In a market that's become increasingly volatile, Cramer recommends investing in secular growth stocks. Unlike cyclical growth names, earnings for secular growth stocks aren't reliant on how the market is performing and will even continue to expand during a slowdown.
Investors analyze growth by considering expected future earnings per share, Cramer said. The basic valuation algebra is the share price, P, equals the earnings per share, E, times the multiple, M. The multiple, by the way, tells investors what they're willing to pay for the company's future earnings. The most important determinant of the price to earnings multiple, Cramer said, is the company's growth rate. He said investors will pay a bigger multiple for businesses with higher growth because the growth means they will get larger in the foreseen future.
In general, a secular growth stock can trade up to a multiple that's twice the long-term growth rate before it becomes too expensive. So if the company is growing its earnings per share at a 20 percent clip, its stock won't trade down to a multiple of less than one times its growth rate unless there's something wrong with its fundamentals.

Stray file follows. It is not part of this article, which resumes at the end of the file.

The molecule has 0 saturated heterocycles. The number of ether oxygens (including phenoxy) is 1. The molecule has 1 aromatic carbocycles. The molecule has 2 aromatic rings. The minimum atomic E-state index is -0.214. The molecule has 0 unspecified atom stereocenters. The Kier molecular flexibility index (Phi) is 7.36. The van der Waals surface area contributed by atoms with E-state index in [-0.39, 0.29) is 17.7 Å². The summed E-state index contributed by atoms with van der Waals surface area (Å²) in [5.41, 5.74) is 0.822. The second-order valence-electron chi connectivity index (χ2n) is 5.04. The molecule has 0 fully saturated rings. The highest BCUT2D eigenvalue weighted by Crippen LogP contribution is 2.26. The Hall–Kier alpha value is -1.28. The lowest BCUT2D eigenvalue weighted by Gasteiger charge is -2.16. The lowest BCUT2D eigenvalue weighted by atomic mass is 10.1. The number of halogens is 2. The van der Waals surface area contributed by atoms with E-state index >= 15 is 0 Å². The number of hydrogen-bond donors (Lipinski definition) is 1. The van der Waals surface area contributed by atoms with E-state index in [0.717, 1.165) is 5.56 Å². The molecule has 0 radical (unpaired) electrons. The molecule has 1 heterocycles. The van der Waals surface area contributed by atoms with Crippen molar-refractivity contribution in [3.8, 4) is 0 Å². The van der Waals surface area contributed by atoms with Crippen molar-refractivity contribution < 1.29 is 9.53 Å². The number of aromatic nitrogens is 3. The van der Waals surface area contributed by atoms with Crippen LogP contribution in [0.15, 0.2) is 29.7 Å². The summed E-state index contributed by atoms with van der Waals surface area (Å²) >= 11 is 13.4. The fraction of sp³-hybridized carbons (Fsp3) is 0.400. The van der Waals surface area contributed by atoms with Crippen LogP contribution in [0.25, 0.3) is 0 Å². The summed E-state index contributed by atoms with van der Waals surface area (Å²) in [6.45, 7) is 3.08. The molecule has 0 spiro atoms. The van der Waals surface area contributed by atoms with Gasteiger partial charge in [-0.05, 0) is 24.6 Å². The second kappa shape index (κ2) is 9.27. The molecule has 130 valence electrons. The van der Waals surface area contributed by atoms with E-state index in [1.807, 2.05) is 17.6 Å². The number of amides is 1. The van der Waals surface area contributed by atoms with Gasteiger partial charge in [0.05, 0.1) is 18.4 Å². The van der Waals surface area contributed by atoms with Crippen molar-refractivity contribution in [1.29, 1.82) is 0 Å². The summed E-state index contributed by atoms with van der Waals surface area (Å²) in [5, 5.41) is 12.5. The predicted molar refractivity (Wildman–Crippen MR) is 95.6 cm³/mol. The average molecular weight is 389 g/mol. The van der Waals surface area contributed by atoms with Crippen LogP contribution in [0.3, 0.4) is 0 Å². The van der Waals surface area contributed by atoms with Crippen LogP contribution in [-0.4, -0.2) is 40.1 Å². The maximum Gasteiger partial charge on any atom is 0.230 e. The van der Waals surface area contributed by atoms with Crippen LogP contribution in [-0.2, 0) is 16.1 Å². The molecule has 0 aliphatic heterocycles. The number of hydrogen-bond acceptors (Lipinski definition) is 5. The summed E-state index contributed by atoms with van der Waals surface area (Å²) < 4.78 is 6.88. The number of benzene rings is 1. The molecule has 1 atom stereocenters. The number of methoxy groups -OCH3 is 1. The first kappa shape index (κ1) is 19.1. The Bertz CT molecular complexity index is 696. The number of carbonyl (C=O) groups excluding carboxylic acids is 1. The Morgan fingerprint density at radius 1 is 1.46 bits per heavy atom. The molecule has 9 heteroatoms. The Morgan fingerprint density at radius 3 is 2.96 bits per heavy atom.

If you own a growth stock, Cramer said, be sensitive to which direction the earnings estimates are going and at what pace. Stocks can soar to new high after new high, he noted, but only remain cheap so long as the analysts who cover them are raising their earnings per share estimates fast enough. When estimates have momentum, a stock could double in twelve months and the multiple would be lower than where it started because the earnings estimates increased even faster than the share price. That momentum allows the stock to resist the downward pull of an ugly economy, Cramer said. If the multiple compresses, he recommends selling instead of riding the stock down.
"To build a portfolio that can work in every kind of market, you need a fast grower," Cramer said.
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